23. Tzedakah (sa-da-ka) is the Jewish tradition of giving at least ten percent of one’s income to charity. Rather than referring to generosity, it is more related to justice or fairness, giving the poor their due. According to tradition, the spiritual benefit of giving to the poor is so great that the one who receives the aid actually does the giver a favor. Have the final researchers share with the group the "eight levels of Tzedakah" which describe levels of charity from the least meritorious to the most meritorious. Do the learners agree with the levels? Should a giver be concerned about his or her motivations for giving or is it enough to be generous? How can thinking about these levels change the focus of the giving from charity to fairness or justice? How could the practice of Tzedakah change a person’s perception of generosity?

Assessment 

In a short essay, have the learners define parable and explain how it was used to teach a lesson and represent the culture of the people in the folktales. Learners should describe the acts of generosity revealed in the stories. Split the learners into teams of two. Give each team one page of the stories and have the team illustrate, through the use of symbols, the essential information from their portion of the stories. When placed together on the wall or bulletin board, the pages should easily represent the lessons from the story. Distribute Tzedakah Ladder (Handout One). On the steps representing the eight levels of Tzedakah, have the learners place on each step an example of "giving" that matches that level.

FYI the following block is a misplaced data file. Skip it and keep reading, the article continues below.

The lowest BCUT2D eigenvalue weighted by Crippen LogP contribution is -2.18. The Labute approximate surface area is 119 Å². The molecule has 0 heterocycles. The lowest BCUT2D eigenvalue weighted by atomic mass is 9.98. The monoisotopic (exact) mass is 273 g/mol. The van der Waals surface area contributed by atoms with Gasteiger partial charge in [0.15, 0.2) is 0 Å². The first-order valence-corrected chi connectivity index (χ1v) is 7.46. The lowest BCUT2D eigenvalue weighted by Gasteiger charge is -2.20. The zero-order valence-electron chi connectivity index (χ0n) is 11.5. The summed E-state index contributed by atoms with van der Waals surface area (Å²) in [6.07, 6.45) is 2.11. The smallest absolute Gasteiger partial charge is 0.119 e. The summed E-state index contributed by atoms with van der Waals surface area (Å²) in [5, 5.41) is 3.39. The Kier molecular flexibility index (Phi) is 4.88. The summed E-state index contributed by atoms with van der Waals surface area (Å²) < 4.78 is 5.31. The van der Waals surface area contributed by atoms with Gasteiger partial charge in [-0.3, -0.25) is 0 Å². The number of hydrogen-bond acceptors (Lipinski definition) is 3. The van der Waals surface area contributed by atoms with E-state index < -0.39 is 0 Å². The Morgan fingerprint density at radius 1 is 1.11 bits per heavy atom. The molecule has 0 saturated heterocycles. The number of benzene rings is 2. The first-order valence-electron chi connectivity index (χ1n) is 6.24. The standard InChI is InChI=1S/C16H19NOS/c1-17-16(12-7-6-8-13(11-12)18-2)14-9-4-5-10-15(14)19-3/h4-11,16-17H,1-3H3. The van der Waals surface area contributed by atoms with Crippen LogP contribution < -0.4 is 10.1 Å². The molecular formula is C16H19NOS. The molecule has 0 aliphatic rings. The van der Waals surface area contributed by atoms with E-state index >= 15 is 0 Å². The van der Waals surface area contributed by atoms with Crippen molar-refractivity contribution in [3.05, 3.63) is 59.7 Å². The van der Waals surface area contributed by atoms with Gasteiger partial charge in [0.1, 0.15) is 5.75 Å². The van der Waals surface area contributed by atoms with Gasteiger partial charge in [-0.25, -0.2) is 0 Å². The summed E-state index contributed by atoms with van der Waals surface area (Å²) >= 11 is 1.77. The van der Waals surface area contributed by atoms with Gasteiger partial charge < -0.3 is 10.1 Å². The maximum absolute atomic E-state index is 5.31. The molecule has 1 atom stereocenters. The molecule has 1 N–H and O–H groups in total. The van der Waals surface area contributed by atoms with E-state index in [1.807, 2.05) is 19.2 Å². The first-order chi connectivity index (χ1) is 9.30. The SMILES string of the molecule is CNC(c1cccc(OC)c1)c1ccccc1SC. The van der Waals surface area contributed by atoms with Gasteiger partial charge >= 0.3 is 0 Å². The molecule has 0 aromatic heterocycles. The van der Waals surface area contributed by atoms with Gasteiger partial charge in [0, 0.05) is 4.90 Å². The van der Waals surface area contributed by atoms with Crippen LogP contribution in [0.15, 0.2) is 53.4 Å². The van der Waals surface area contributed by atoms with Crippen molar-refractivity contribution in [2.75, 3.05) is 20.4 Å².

Cross Curriculum 

Invite a representative of a Jewish nonprofit to speak to the group and explain their mission. Ask about their focus related to local, national and international giving. If the learners wish to support this group or another, a fund-raiser may be planned. Learners and their families may wish to develop their own personal philosophy of giving as a result of studying these folktales and their lessons. They may then carry out their plan of giving in accord with their own philosophy.

Philanthropy Framework

  1. Strand PHIL.II Philanthropy and Civil Society
    1. Standard PCS 02. Diverse Cultures
      1. Benchmark HS.1 Analyze philanthropic traditions of diverse cultural groups and their contributions to civil society.
  2. Strand PHIL.III Philanthropy and the Individual
    1. Standard PI 01. Reasons for Individual Philanthropy
      1. Benchmark HS.1 Define and give examples of motivations for giving and serving.